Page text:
There are a few question marks for some of these players — I’m thinking about age when it comes to the likes of Campbell, Griffen, and Dunlap — that may lead to us seeing more regression from them. Also, consistency is going to be important for players on new teams like Flowers and Ford; can they continue to put up the numbers they did last season on different teams? Nick Bosa can and should be in a higher tier after this season is done but health concerns have been a problem for him so we’ll want to see if he can stay on the field as a rookie before moving him any higher. Harrison has been a DT staple for years now, consistently at or near the top of DT and overall DL scoring, and he does it, not by getting after the QB, but by stopping the run like no one else can and putting up tremendous tackle numbers. Clark and Payne broke out last year, looking like total studs with bright futures ahead.

Tier 4

Jonathan Allen, DE, WAS
Brian Burns, DE, CAR
Yannick Ngakoue, DE, JAX
Jerry Hughes, DE, BUF
Cameron Heyward, DE, PIT
Marcus Davenport, DE, NO
Carl Lawson, DE, CIN
Akiem Hicks, DE/DT, CHI
Olivier Vernon, DE, CLE
Derek Barnett, DE, PHI
Michael Bennett, DE, NE
Larry Ogunjobi, DT, CLE
Grady Jarrett, DT, ATL
Geno Atkins, DT, CIN
Ed Oliver, DT, BUF

Tier 4 is where we start mixing in raw potential and old reliable players for a nice balance of guys to choose from. In this group we have some pass-rushing specialist like Hughes and Ngakoue, who receive more situational snaps in order to keep them fresh to take down the QB. Atkins, Hicks, Heyward, Bennett, and Vernon have been productive for a long time but as they near the end of their primes/careers, we may want to fade them just a bit for some younger upside players. Rookies Oliver and Burns are in great positions to produce right out the gate. Jarrett and Allen will look to build on their already-solid young careers. We top off the group with some “upside” guys like Lawson, Davenport, and Barnett, who may finally have a chance to prove their worths in 2019.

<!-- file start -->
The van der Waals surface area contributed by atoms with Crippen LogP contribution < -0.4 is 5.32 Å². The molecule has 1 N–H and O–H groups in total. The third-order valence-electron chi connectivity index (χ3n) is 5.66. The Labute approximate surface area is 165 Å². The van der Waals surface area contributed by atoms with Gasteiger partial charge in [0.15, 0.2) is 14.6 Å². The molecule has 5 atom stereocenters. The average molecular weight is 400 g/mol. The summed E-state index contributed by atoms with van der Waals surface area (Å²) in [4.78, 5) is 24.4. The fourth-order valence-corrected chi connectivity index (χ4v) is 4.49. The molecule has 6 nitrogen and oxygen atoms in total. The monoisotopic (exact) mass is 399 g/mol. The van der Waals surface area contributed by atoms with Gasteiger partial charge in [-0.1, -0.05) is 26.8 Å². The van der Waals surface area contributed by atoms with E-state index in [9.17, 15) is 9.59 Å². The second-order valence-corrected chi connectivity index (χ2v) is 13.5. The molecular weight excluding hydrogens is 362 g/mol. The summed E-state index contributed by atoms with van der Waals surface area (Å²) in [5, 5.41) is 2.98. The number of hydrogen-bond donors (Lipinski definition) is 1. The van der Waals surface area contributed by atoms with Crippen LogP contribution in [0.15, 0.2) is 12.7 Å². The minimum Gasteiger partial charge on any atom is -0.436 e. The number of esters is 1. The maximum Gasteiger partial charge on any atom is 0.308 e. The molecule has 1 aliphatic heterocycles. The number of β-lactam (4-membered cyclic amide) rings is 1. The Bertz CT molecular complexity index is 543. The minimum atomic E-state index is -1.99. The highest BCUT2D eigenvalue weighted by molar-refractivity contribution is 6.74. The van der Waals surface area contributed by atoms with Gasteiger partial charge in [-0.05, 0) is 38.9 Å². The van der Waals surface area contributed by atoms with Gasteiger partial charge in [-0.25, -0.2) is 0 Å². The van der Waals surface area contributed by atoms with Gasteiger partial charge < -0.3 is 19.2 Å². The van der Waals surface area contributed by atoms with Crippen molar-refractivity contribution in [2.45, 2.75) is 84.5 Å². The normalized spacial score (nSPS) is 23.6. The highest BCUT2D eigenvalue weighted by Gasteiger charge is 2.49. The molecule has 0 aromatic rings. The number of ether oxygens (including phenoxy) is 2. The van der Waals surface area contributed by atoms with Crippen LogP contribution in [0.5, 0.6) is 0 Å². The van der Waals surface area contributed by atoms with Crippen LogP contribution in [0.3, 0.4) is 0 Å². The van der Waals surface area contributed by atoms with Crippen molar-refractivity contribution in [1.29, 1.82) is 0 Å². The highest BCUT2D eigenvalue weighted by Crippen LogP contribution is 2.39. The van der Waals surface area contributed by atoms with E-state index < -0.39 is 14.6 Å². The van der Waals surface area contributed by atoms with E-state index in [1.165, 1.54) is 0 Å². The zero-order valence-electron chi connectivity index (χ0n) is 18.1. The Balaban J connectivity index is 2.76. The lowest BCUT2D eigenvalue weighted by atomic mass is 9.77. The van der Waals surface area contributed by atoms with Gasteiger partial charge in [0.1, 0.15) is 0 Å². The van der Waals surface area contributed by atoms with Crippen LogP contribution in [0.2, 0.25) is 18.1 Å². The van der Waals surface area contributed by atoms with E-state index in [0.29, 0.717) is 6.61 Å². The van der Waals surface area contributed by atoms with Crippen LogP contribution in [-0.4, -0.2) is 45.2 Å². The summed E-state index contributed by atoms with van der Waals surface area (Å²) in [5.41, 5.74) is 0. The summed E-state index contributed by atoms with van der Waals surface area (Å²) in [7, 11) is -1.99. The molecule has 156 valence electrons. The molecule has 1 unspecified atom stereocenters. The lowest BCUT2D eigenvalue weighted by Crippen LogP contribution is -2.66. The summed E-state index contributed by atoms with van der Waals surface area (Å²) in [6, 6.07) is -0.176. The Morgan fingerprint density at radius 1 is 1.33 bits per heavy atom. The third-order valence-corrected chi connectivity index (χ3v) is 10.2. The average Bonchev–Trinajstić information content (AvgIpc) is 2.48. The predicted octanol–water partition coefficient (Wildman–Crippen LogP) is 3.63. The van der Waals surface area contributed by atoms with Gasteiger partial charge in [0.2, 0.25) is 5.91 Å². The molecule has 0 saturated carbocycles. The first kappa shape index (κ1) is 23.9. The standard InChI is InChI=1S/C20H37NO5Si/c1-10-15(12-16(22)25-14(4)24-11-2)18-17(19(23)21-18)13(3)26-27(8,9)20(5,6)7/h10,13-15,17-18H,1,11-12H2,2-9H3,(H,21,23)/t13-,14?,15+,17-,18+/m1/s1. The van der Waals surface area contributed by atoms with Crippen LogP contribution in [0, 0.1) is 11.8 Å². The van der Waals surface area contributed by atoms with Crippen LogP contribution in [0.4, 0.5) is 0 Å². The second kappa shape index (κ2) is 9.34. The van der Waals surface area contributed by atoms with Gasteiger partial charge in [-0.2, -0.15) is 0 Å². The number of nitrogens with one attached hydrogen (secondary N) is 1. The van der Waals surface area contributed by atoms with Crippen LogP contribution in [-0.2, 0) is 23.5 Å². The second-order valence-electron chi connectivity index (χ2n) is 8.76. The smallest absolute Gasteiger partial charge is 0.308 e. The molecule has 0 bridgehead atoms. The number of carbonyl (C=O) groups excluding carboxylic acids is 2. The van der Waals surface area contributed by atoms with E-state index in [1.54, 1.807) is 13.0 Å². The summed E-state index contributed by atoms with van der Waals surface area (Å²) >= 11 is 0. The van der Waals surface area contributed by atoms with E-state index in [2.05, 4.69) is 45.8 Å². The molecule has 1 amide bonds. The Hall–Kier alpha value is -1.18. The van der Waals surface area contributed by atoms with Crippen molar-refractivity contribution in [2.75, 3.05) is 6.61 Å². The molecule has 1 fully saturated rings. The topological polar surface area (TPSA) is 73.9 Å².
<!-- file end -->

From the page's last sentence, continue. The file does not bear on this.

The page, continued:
Tier 5

Jarran Reed, DT, SEA
Quinnen Williams, DT, NYJ
Ndamukong Suh, DT, TB
Shaq Lawson, DE, BUF
Ezekiel Ansah, DE, SEA
Jabaal Sheard, DE, IND
Gerald McCoy, DE, CAR
Jurell Casey, DE, TEN
Denico Autry, DT, IND
Linval Joseph, DT, MIN
Jerry Tillery, DT, LAC
Rashan Gary, DE, GB
Vita Vea, DT, TB
Kawann Short, DT, CAR
Brandon Graham, DE, PHI
Leonard Williams, DE, NYJ
Melvin Ingram, DE, LAC
Stephon Tuitt, DE, PIT
Justin Houston, DE, IND
L.J. Collier, DE, SEA

Tier 5 adds in some more “upside” rookies like Gary, Quinnen, Tillery, and Collier, who have both talent and a chance to contribute right away this season. There are also some older veterans who can still be fantasy-relevant and worth taking a look at despite getting up there in age and bouncing around the league a little bit. The rest of the group has either shown some flashes of taking that next step or have been consistent enough that I’d consider keeping them close by in case a need arises to fill in for one of your stars. Reed likely would have been higher but is expected to serve a six-game suspension to start 2019, so he’ll be more of a stash for the first part of the year after a breakout 2018.

Bonus Tier

Maurice Hurst, DT, OAK
Christian Wilkins, DT, MIA
A’Shawn Robinson, DT, DET
Javon Hargrave, DT, PIT
Sheldon Rankins, DT, NO
Sam Hubbard, DE, CIN
Robert Quinn, DE, DAL
Takkarist McKinley, DE, ATL
Matt Ioannidis, DE, WAS
Josh Allen, DE, JAX

Just a few more players from each DL position to help round out those deeper DT-required rosters, who I think have a chance to either outperform expectations or do well enough that they can be great depth.

The important thing to remember for all DLs is that these guys need to be on the field for the vast majority of snaps in order to get the production we need to win our weeks. There are plenty of pass-rushing specialists out there that only come onto the field on third downs, or run-stuffing DTs that don’t get a chance to go after the QB, so we know that ceilings won’t be as high for these guys as they are for those that are out there on all three downs and filling the stat sheet in a number of different ways.